Consider getting our latest analysis on Cogent Communications Holdings's financial position here.

Dividend Volatility

Before buying a stock for its income, we want to see if the dividends have been stable in the past, and if the company has a track record of maintaining its dividend. Looking at the last decade of data, we can see that Cogent Communications Holdings paid its first dividend at least eight years ago. It's good to see that Cogent Communications Holdings has been paying a dividend for a number of years. However, the dividend has been cut at least once in the past, and we're concerned that what has been cut once, could be cut again. During the past eight-year period, the first annual payment was US$0.40 in 2012, compared to US$2.56 last year. Dividends per share have grown at approximately 26% per year over this time. The growth in dividends has not been linear, but the CAGR is a decent approximation of the rate of change over this time frame.

It's not great to see that the payment has been cut in the past. We're generally more wary of companies that have cut their dividend before, as they tend to perform worse in an economic downturn.

Dividend Growth Potential

With a relatively unstable dividend, it's even more important to see if earnings per share (EPS) are growing. Why take the risk of a dividend getting cut, unless there's a good chance of bigger dividends in future? In the last five years, Cogent Communications Holdings's earnings per share have shrunk at approximately 7.8% per annum. If earnings continue to decline, the dividend may come under pressure. Every investor should make an assessment of whether the company is taking steps to stabilise the situation.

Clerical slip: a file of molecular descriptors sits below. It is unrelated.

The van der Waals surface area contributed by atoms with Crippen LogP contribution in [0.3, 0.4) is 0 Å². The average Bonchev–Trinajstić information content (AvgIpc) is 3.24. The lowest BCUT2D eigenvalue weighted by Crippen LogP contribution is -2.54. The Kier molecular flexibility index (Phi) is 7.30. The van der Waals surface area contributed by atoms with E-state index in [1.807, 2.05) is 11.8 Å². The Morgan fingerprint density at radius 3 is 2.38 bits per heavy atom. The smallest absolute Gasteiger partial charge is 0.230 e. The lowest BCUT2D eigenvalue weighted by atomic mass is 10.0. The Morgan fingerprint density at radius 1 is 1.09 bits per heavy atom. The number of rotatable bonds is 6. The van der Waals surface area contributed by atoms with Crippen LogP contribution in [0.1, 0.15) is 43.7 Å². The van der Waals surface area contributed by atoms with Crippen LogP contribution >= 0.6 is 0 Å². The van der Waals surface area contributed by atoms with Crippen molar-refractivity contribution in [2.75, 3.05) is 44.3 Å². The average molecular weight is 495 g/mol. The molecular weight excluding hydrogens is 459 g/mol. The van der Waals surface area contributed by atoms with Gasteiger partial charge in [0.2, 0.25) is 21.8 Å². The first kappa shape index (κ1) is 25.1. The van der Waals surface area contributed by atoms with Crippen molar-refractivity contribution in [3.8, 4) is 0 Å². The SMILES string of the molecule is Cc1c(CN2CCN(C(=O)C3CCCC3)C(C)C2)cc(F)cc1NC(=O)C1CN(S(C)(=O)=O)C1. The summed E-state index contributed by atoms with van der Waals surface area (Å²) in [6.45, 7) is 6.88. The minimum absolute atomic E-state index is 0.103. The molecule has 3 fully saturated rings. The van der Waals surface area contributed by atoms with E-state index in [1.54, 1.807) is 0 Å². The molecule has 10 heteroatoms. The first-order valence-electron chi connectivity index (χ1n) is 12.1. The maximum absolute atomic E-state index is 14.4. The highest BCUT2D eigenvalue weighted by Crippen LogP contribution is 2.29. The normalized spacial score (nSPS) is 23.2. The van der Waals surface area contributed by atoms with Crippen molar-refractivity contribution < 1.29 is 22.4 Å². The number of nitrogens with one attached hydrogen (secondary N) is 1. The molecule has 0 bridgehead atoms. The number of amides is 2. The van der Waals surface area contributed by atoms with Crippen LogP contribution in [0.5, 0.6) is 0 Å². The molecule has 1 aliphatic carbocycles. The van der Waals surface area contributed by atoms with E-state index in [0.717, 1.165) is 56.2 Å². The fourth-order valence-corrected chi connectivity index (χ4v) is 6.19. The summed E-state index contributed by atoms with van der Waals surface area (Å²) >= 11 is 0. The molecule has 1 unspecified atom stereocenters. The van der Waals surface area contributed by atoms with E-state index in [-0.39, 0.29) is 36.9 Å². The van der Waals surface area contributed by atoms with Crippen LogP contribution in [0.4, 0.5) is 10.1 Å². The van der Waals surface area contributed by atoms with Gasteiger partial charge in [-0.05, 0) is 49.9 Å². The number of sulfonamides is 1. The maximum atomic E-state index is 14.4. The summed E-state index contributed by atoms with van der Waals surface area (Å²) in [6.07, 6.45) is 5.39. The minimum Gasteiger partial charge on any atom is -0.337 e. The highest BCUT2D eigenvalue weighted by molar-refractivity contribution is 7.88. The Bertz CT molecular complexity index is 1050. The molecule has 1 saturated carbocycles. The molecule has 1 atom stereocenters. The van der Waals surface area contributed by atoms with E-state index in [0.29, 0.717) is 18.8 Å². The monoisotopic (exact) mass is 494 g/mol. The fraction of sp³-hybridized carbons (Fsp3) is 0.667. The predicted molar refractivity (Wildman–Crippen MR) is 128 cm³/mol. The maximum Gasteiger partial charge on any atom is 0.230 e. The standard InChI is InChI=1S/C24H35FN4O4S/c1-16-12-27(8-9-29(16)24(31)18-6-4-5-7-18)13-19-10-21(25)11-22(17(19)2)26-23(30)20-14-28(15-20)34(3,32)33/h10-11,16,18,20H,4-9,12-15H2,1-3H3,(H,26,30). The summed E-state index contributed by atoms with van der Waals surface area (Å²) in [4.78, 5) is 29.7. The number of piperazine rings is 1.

Conclusion

Dividend investors should always want to know if a) a company's dividends are affordable, b) if there is a track record of consistent payments, and c) if the dividend is capable of growing. Cogent Communications Holdings paid out almost all of its cash flow and profit as dividends, leaving little to reinvest in the business. Earnings per share have been falling, and the company has cut its dividend at least once in the past. From a dividend perspective, this is a cause for concern. Using these criteria, Cogent Communications Holdings looks quite suboptimal from a dividend investment perspective.

Given that earnings are not growing, the dividend does not look nearly so attractive. Very few businesses see earnings consistently shrink year after year in perpetuity though, and so it might be worth seeing what the 14 analysts we track are forecasting for the future.

We have also put together a list of global stocks with a market capitalisation above $1bn and yielding more 3%.

If you spot an error that warrants correction, please contact the editor at editorial-team@simplywallst.com. This article by Simply Wall St is general in nature. It does not constitute a recommendation to buy or sell any stock, and does not take account of your objectives, or your financial situation. Simply Wall St has no position in the stocks mentioned.

We aim to bring you long-term focused research analysis driven by fundamental data. Note that our analysis may not factor in the latest price-sensitive company announcements or qualitative material. Thank you for reading.